Douglas, Fiacre (Irish playwright, actor, 1965-____), “’Round the Bend,”
a 30-minute drama in English, set in Ireland, 2001,
• © 2001 by Fiacre Douglas; • script/rights available from Fiacre Douglas, 1001 Thomas Avenue N, Minneapolis, Minnesota 55411, U.S.A., e-mail email@example.com, telephone (home) 612-521-0954, (work) 612-521-0954, fax 612-521-1915. • Cited by Fiacre Douglas via ftp September 7, 2001; Douglas says,
§ Dramatis Personae Pat (m), 55, the patriarch of the family; Blaise (m), 25, Sheila’s dead brother; Sheila (f), 28, developmentally disabled (not institutionalized); Peig (f), 52, mother of Sheila and Blaise.
§ Synopsis “(Scene 1) Sheila, in her ‘imaginary car,’ anticipates a trip to Spain with her mother and father. (Scene 2) Next morning, 11:00 a.m., Peig comes in and clearly reminds Sheila that she is not going to Spain but to stay with her friend Maura (in a ‘home, if only for ten days’). Sheila is not impressed. (Scene 3) Flashback to a time with Blaise: he and Sheila go for a wild trip together in Sheila’s car; Blaise pledges to her that he will always be there for her. (Scene 4) Pat enters. Peig eventually tells Pat that she doesn’t think it’s right for them to vacation without Sheila. Pat tries to convince Peig that the ten-day separation is the best thing for them all. Peig remains unconvinced. Sheila enters and explodes, her tantrums reaching a new level. Peig, physically threatened here, begins to see that perhaps the time for change has come. (Scene 5) Sheila in her car (Blaise in the background—in spirit only) realizes having made a mistake, and she uses her driving to talk herself through her frustrations. Peig enters to take Sheila to the home. Peig knows this is for the best and realizes the stay in the home may be the beginning of a long good-bye.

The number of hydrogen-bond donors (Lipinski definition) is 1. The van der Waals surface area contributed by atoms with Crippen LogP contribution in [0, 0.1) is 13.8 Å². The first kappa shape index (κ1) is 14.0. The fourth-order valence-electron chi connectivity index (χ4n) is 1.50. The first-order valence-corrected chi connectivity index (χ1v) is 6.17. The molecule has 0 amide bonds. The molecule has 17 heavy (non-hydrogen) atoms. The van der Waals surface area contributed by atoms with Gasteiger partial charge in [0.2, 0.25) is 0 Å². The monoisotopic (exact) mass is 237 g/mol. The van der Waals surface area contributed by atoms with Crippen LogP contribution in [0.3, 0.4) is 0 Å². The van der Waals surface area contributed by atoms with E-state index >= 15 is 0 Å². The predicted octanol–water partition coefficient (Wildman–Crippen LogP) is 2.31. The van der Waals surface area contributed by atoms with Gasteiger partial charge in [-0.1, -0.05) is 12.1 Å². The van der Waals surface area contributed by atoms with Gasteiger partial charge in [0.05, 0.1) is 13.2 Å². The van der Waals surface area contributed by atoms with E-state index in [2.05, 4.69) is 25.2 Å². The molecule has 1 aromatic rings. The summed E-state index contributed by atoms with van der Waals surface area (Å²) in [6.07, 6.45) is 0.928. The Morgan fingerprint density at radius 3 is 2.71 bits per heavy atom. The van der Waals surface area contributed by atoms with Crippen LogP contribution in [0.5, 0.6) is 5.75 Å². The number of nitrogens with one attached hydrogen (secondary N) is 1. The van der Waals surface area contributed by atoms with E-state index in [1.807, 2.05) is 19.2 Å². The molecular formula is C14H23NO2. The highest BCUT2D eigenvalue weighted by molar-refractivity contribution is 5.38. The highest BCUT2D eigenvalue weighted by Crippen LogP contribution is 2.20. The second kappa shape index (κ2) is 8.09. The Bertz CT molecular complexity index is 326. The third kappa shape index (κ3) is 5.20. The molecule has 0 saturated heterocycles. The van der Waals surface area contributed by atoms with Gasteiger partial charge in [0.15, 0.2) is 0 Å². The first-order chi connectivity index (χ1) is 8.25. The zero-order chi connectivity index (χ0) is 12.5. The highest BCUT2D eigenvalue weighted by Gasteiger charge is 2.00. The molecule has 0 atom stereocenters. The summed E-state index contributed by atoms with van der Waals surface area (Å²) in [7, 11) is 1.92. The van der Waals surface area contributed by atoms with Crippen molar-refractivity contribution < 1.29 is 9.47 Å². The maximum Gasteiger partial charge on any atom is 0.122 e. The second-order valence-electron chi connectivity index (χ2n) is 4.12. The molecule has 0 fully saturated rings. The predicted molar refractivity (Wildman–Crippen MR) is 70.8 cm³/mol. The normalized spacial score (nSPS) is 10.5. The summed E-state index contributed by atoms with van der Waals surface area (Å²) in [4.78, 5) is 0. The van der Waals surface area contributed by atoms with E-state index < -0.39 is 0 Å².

§ Comment “Requirements include a bedroom setting (simple) and a kitchen setting (simple). • Pat is exuberant, gregarious and hardworking. He is the sort of man who hands in his paycheck at the end of the week. He loves life and family. Semi-retired, he continues to work and keep himself busy. Extremely personable and entirely informal. Strong-willed and used to taking care of things. Blaise has been dead for almost three years. Blaise was incredibly loving toward Sheila and took an interest in what she did. He is eager to take a role in her imagination when asked. Sheila is argumentative, ready to fight for what she wants—prone to tantrums (not violent), adored by family. Peig looks after Sheila, whose lethargy and tantrums are wearing on her nerves. Peig copes as best as possible. She is prone to guilt. She is recuperating from a recent ‘breakdown’ brought on by fatigue. Peig continues her adjustment to the death of her son, Sheila’s brother Blaise. Peig is feeling guilty about taking this first trip away from home without Sheila in tow. This is the first vacation for Peig and Pat alone in more than 30 years. • This play won the playwrights’ one act series at Metropolitan State University, St. Paul, Minnesota. It was produced by MetroState, April 1, 2001, by Camille D'Ambrose. More information about production history is available upon request. • I wrote this play with my sister in mind. She is one with an imagination that I’ve never experienced with any other living being. Sheila is an incredibly big persona—complex in all ways with mood swings that resemble a roller coaster. A sideglance could set her off. Her imaginary car has opened my life to looking at things in the simplest and sometimes the most imaginative light. This play (for me) explores a decision made many years ago by my parents to raise Sheila at home rather than putting her in an institution. Sometimes those choices come back to haunt you later in life. It is now thirty or so years later—is this still the right decision? . . . Parents are older now, what is to become of Sheila? How or when do we start to say good-bye?”
choice, death, disability, driving, family, guilt, imagination, long good-bye,
mother-daughter relationship, promise, separation, tantrum, threat, vacation.
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